A doubling of the current share of CHP from 9% to 18% of the total gross electricity needs to plan a large development of CHP in E.U. Member States residential and commercial sectors.
In fact these sectors use 53 % of electrical energy produced in U.E but show a very low diffusion of CHP plants, though this technology is very attractive for hotels, hospitals, large administration buildings etc.
The installation of cogeneration systems is viable for hotel of a certain size and system of functioning.
Hotels should be medium-sized or large and not seasonal in type, as the number of hours of functioning have a decisive influence on the viability of cogeneration systems.
A hotel is a building designed to provide rest and comfort. Energy in different form is used in many hotel facilities and services to help create an atmosphere of comfort and therefore, after staff, it makes up the largest proportion of hotel running costs.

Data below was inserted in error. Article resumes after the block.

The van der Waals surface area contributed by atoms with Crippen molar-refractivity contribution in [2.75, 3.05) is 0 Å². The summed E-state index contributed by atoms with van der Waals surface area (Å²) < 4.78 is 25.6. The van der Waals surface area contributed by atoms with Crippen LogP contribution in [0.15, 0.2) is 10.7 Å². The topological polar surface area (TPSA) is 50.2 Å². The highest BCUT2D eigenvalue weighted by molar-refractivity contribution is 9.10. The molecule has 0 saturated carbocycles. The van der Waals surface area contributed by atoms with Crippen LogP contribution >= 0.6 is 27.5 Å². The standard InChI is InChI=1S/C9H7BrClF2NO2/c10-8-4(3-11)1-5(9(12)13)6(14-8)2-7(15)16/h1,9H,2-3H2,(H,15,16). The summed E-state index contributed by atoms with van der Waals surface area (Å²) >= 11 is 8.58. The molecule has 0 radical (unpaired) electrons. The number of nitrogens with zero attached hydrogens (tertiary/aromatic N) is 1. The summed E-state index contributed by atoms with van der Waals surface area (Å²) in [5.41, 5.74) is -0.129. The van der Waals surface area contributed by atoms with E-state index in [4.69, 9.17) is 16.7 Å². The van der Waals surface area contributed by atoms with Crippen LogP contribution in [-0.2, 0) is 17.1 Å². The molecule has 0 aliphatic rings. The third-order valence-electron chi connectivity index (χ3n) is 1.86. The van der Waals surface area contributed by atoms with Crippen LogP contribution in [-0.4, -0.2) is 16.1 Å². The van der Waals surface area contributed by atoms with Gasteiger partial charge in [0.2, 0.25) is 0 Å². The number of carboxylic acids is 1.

A rough estimation (based on some case studies) on the CHP energy saving effects shows primary energy supplied reductions varying from 12% to 50% with a reasonable average of 20%
Appropriate projects, co-operation and exchange of information can improve CHP in hotel sector and, according to previous U.E. estimations, a new 9% of the total electricity consumption covered by CHP by the year 2010, is realistically achievable.
Eurotel capacity in 1991 : 4421 thousands of beds Surface of hotel per bed : 40 m2
Energy consumption/m2 year
Maximum minimum Average electricity 250 kWh electricity 60 kWh electricity 100 kWh total 550 kWh total 120 kWh total 220 kWh
Total annual energy consumption in U.E. Hotels:
electricity : 17,684,000 MWh total : 38,904,800 MWh Power : 3000 MW
The energy saving potential of U.E. hotel is 0,2*38,904,800 MWh =7,780,960 MWh
Possible new CHP plants until 2010: 270 MW
New electricity produced by CHP: 1,591,560 MWh
Average of CO2 saved per MWh : 500 kg
Average of CO2 saved: 7.957,800 tons/year